Your Tipu’s Tiger piece is really gorgeous and powerful.  Will you tell us about the background of this drawing?

There are some things you learn about as a young person that stick and this object, a crank operated tiger mauling a British East India Company soldier from the 1780s, was one of them. The tiger has a pipe-organ that when turned, simulates the noise of the soldier screaming! I studied post-colonial theory and history in undergrad and sure, it was helpful for me to grow, but it was also deeply alienating from real people and humor-less. If we think of the actual tiger/toy as art from a time where the British hadn’t yet formally colonized the subcontinent and all kinds of resistance movements were bubbling, then we see it as a popular object of resistance. British art usually chose a lion as the personification of imperial might and Britishness, sometimes the lion was protecting a hyper-femme semi-nude lady–symbolizing an aspect of purity or white supremacy. And sometimes the lion was protecting the woman from a wild tiger which, yep, was the “Eastern” other needing to be civilized and all that. Tipu Sultan was a regional ruler from Mysore, in Southern India who was one of the early resisters of British East India Company’s encroachment. He had this toy commissioned during his three major military campaigns against them. I mean Tipu Sultan shouldn’t be pedestalized as a singular hero, he was after all a landlord and a king, but I love how Tipu’s Tiger was a cheeky “fuck you” to the British. It’s on match boxes, trucks, I think there’s a postage stamp, and is part of the Indian imagination now. The actual machine is also in the Victoria & Albert Museum in London, unironically.

Portrait of South Indian film star Rekha

Your color work is radiant . What are some color inspirations for you? How do you go about deciding color? 

I think color can be an invitation! I think color is “vernacular” and what I associate with big, organic, public life. Since I grew up between Bangladesh and the US, I was really influenced by the stark contrast of this boisterous communal life (most of my family in Dhaka live in apartments or houses with multiple generations and open doors–as a kid I could run from one apartment into the other because the doors were rarely closed) and my very nuclear childhood in NYC. In NYC, architecturally you have grids, concrete, regulated, color coded apartment blocks. In Dhaka you have turquoise gates, green mosques, pink skies, yellow houses, greenery everywhere. I think that bombastic sense of color is because of the emotional attachment I have to the subcontinental community and climate.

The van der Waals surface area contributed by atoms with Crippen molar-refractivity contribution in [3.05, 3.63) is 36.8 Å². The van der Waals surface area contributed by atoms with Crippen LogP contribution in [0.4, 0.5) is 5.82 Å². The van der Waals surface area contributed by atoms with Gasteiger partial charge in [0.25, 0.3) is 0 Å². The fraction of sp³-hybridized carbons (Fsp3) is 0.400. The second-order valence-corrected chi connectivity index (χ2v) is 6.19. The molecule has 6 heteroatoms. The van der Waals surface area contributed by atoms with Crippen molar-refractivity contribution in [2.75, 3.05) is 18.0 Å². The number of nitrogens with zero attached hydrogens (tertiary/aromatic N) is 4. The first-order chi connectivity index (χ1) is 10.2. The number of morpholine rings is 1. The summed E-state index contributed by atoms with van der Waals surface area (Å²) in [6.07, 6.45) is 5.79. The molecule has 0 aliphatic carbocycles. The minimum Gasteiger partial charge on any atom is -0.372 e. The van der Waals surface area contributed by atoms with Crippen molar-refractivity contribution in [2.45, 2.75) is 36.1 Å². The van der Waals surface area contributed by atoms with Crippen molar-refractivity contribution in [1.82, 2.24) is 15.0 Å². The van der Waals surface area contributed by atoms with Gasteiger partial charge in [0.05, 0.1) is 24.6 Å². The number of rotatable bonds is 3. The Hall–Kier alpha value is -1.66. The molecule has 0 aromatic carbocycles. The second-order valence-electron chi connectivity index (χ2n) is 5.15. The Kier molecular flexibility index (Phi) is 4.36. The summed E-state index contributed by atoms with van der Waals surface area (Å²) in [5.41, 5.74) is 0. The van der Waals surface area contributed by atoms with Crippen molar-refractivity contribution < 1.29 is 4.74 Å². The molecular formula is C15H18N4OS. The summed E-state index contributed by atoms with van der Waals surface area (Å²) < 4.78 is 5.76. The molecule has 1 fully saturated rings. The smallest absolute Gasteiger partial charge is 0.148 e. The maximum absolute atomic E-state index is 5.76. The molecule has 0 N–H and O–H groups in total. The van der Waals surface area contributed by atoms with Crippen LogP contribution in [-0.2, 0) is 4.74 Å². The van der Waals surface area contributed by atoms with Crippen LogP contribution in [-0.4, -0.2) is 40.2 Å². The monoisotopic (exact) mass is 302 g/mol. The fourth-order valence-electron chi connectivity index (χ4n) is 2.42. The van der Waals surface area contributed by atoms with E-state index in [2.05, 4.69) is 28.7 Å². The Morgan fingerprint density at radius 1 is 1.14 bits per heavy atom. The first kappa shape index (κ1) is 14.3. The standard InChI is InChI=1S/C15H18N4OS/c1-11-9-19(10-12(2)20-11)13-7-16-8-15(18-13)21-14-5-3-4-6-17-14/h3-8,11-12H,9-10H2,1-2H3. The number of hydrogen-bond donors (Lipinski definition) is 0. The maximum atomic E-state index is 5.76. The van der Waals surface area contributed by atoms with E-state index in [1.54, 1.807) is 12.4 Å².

It seems like you’ve come to making art (at least publicly) a little more recently? Perhaps following a career in NGOs and non-profits (loaded terms–I know!). If this is the case, what made you make the jump? What were you hoping for? How’s it going?

It’s going well. Also I had really low expectations to begin with. I didn’t want my art to become a hustle so I took a more exploratory approach. The first year I made connections with mutual aid and artist-run coops and storefronts in Queens. This year I decided to stop selling prints and doing too many “events”. I’d rather build relationships with community organizations and projects that I care about and spend more time on developing narratives and political comics. What helped me become more public was actually a political comics class I took at Mayday Space, a community center and organizing hub, taught by Seth Tobocman. We started right before the pandemic and I ended up getting covid and dropping out, but despite that, it was the first space I ever workshopped art that also tried to tell meaningful stories. For example, we interviewed folks from 1199-SEIU health care workers unions and turned them into interview comics. Similarly with folks from Picture the Homeless, a membership based organization advocating for justice for houseless people in NYC. That class kind of lit a match for me, to be like, ‘Oh this is a really great way of bringing my politics and art together.’